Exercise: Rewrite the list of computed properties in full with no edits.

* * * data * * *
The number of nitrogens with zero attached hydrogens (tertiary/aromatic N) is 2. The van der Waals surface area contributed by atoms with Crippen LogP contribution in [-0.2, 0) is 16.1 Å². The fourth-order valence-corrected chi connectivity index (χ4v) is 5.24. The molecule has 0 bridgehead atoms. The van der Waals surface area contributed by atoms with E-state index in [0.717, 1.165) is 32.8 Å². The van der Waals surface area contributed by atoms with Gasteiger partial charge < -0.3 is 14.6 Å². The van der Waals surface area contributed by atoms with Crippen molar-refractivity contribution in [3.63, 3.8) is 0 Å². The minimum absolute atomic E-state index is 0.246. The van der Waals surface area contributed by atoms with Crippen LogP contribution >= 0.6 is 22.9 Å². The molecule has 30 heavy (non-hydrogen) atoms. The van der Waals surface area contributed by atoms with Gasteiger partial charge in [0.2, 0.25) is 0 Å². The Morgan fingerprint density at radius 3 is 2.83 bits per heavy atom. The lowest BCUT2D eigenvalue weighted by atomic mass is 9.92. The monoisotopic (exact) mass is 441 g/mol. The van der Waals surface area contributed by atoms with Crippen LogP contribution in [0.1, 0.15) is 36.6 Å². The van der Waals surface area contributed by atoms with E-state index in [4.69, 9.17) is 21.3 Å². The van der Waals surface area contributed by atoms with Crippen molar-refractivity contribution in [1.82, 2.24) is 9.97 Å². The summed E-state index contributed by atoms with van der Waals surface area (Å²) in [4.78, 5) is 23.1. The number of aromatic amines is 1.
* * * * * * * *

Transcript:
The number of nitrogens with zero attached hydrogens (tertiary/aromatic N) is 2. The van der Waals surface area contributed by atoms with Crippen LogP contribution in [-0.2, 0) is 16.1 Å². The fourth-order valence-corrected chi connectivity index (χ4v) is 5.24. The molecule has 0 bridgehead atoms. The van der Waals surface area contributed by atoms with E-state index in [0.717, 1.165) is 32.8 Å². The van der Waals surface area contributed by atoms with Gasteiger partial charge < -0.3 is 14.6 Å². The van der Waals surface area contributed by atoms with Crippen molar-refractivity contribution in [3.63, 3.8) is 0 Å². The minimum absolute atomic E-state index is 0.246. The van der Waals surface area contributed by atoms with Crippen LogP contribution >= 0.6 is 22.9 Å². The molecule has 30 heavy (non-hydrogen) atoms. The van der Waals surface area contributed by atoms with Gasteiger partial charge in [0.2, 0.25) is 0 Å². The Morgan fingerprint density at radius 3 is 2.83 bits per heavy atom. The lowest BCUT2D eigenvalue weighted by atomic mass is 9.92. The monoisotopic (exact) mass is 441 g/mol. The van der Waals surface area contributed by atoms with Crippen LogP contribution in [0.1, 0.15) is 36.6 Å². The van der Waals surface area contributed by atoms with E-state index in [4.69, 9.17) is 21.3 Å². The van der Waals surface area contributed by atoms with Crippen molar-refractivity contribution in [1.82, 2.24) is 9.97 Å². The summed E-state index contributed by atoms with van der Waals surface area (Å²) in [4.78, 5) is 23.1. The number of aromatic amines is 1.